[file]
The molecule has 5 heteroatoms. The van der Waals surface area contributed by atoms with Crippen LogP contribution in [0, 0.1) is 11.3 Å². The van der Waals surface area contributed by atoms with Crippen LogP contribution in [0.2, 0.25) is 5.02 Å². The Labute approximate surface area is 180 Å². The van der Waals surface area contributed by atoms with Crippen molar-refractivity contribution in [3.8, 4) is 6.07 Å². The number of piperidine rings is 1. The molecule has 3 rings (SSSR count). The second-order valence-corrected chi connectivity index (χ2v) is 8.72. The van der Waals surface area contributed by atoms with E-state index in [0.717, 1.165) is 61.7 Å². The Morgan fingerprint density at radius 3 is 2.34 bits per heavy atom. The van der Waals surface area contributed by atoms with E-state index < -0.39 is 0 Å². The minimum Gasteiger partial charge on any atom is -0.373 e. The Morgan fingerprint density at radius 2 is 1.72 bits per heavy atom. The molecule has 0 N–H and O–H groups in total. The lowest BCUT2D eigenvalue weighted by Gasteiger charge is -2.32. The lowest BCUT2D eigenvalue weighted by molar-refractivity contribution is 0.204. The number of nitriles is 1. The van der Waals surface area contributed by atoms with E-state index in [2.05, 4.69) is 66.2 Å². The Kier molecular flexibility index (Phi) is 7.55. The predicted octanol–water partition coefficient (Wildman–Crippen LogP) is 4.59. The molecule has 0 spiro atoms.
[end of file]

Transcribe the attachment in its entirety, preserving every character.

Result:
The molecule has 5 heteroatoms. The van der Waals surface area contributed by atoms with Crippen LogP contribution in [0, 0.1) is 11.3 Å². The van der Waals surface area contributed by atoms with Crippen LogP contribution in [0.2, 0.25) is 5.02 Å². The Labute approximate surface area is 180 Å². The van der Waals surface area contributed by atoms with Crippen molar-refractivity contribution in [3.8, 4) is 6.07 Å². The number of piperidine rings is 1. The molecule has 3 rings (SSSR count). The second-order valence-corrected chi connectivity index (χ2v) is 8.72. The van der Waals surface area contributed by atoms with E-state index in [0.717, 1.165) is 61.7 Å². The Morgan fingerprint density at radius 3 is 2.34 bits per heavy atom. The van der Waals surface area contributed by atoms with E-state index < -0.39 is 0 Å². The minimum Gasteiger partial charge on any atom is -0.373 e. The Morgan fingerprint density at radius 2 is 1.72 bits per heavy atom. The molecule has 0 N–H and O–H groups in total. The lowest BCUT2D eigenvalue weighted by Gasteiger charge is -2.32. The lowest BCUT2D eigenvalue weighted by molar-refractivity contribution is 0.204. The number of nitriles is 1. The van der Waals surface area contributed by atoms with E-state index in [2.05, 4.69) is 66.2 Å². The Kier molecular flexibility index (Phi) is 7.55. The predicted octanol–water partition coefficient (Wildman–Crippen LogP) is 4.59. The molecule has 0 spiro atoms.